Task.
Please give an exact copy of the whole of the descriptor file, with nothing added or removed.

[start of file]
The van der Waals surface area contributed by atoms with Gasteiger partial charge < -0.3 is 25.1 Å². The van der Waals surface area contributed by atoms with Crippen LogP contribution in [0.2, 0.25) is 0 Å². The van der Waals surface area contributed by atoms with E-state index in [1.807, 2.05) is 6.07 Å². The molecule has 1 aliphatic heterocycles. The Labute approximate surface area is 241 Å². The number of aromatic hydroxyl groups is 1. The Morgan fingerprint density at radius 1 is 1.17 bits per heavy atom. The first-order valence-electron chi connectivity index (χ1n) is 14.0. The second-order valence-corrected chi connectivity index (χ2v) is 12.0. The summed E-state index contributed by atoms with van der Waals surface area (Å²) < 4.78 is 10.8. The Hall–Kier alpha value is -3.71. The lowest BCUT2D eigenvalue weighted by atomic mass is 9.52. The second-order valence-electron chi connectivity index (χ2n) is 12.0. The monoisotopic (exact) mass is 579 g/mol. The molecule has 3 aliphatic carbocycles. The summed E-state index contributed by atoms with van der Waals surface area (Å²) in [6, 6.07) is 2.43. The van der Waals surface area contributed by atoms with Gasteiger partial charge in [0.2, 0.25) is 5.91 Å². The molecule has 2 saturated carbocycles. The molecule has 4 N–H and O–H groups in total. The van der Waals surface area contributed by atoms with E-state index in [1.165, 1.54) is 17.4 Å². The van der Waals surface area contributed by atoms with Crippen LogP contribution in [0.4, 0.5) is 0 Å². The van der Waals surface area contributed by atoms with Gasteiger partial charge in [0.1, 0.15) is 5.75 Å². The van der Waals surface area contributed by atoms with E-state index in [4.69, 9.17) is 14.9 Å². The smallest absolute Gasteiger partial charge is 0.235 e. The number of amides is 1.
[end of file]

The van der Waals surface area contributed by atoms with Gasteiger partial charge < -0.3 is 25.1 Å². The van der Waals surface area contributed by atoms with Crippen LogP contribution in [0.2, 0.25) is 0 Å². The van der Waals surface area contributed by atoms with E-state index in [1.807, 2.05) is 6.07 Å². The molecule has 1 aliphatic heterocycles. The Labute approximate surface area is 241 Å². The number of aromatic hydroxyl groups is 1. The Morgan fingerprint density at radius 1 is 1.17 bits per heavy atom. The first-order valence-electron chi connectivity index (χ1n) is 14.0. The second-order valence-corrected chi connectivity index (χ2v) is 12.0. The summed E-state index contributed by atoms with van der Waals surface area (Å²) < 4.78 is 10.8. The Hall–Kier alpha value is -3.71. The lowest BCUT2D eigenvalue weighted by atomic mass is 9.52. The second-order valence-electron chi connectivity index (χ2n) is 12.0. The monoisotopic (exact) mass is 579 g/mol. The molecule has 3 aliphatic carbocycles. The summed E-state index contributed by atoms with van der Waals surface area (Å²) in [6, 6.07) is 2.43. The van der Waals surface area contributed by atoms with Gasteiger partial charge in [0.2, 0.25) is 5.91 Å². The molecule has 2 saturated carbocycles. The molecule has 4 N–H and O–H groups in total. The van der Waals surface area contributed by atoms with E-state index in [1.165, 1.54) is 17.4 Å². The van der Waals surface area contributed by atoms with Crippen LogP contribution in [0.4, 0.5) is 0 Å². The van der Waals surface area contributed by atoms with Gasteiger partial charge in [0.1, 0.15) is 5.75 Å². The van der Waals surface area contributed by atoms with E-state index in [4.69, 9.17) is 14.9 Å². The smallest absolute Gasteiger partial charge is 0.235 e. The number of amides is 1.